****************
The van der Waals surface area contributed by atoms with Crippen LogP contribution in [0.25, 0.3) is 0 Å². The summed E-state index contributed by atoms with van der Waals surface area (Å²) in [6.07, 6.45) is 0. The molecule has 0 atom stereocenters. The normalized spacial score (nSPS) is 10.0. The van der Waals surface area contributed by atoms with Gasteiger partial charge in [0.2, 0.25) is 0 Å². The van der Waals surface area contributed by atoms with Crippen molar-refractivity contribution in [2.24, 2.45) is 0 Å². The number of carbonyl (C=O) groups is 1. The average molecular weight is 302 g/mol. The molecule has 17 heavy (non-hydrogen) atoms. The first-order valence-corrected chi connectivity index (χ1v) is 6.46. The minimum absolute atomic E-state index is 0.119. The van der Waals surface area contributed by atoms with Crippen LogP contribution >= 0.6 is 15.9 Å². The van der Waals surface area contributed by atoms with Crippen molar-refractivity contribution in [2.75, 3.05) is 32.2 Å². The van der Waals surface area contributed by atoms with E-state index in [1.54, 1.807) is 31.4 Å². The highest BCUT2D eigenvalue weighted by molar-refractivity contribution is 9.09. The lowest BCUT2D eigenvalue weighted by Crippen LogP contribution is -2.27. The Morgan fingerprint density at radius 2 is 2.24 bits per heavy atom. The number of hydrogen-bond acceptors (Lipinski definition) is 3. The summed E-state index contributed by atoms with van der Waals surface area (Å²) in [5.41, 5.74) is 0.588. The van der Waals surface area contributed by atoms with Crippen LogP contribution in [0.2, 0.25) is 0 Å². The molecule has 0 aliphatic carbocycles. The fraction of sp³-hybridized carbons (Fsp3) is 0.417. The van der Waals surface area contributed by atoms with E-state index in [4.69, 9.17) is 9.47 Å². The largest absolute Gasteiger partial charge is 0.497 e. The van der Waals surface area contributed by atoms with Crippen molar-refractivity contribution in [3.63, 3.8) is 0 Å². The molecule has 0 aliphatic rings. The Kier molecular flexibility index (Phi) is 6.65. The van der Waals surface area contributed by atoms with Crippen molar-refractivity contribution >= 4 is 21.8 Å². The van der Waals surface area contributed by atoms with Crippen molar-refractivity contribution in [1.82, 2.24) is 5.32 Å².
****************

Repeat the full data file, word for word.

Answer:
The van der Waals surface area contributed by atoms with Crippen LogP contribution in [0.25, 0.3) is 0 Å². The summed E-state index contributed by atoms with van der Waals surface area (Å²) in [6.07, 6.45) is 0. The molecule has 0 atom stereocenters. The normalized spacial score (nSPS) is 10.0. The van der Waals surface area contributed by atoms with Gasteiger partial charge in [0.2, 0.25) is 0 Å². The van der Waals surface area contributed by atoms with Crippen molar-refractivity contribution in [2.24, 2.45) is 0 Å². The number of carbonyl (C=O) groups is 1. The average molecular weight is 302 g/mol. The molecule has 17 heavy (non-hydrogen) atoms. The first-order valence-corrected chi connectivity index (χ1v) is 6.46. The minimum absolute atomic E-state index is 0.119. The van der Waals surface area contributed by atoms with Crippen LogP contribution >= 0.6 is 15.9 Å². The van der Waals surface area contributed by atoms with Crippen molar-refractivity contribution in [2.75, 3.05) is 32.2 Å². The van der Waals surface area contributed by atoms with E-state index in [1.54, 1.807) is 31.4 Å². The highest BCUT2D eigenvalue weighted by molar-refractivity contribution is 9.09. The lowest BCUT2D eigenvalue weighted by Crippen LogP contribution is -2.27. The Morgan fingerprint density at radius 2 is 2.24 bits per heavy atom. The number of hydrogen-bond acceptors (Lipinski definition) is 3. The summed E-state index contributed by atoms with van der Waals surface area (Å²) in [5.41, 5.74) is 0.588. The van der Waals surface area contributed by atoms with Crippen LogP contribution in [0.2, 0.25) is 0 Å². The molecule has 0 aliphatic carbocycles. The fraction of sp³-hybridized carbons (Fsp3) is 0.417. The van der Waals surface area contributed by atoms with E-state index in [4.69, 9.17) is 9.47 Å². The largest absolute Gasteiger partial charge is 0.497 e. The van der Waals surface area contributed by atoms with Crippen molar-refractivity contribution in [3.63, 3.8) is 0 Å². The molecule has 0 aliphatic rings. The Kier molecular flexibility index (Phi) is 6.65. The van der Waals surface area contributed by atoms with Crippen molar-refractivity contribution >= 4 is 21.8 Å². The van der Waals surface area contributed by atoms with Crippen molar-refractivity contribution in [1.82, 2.24) is 5.32 Å².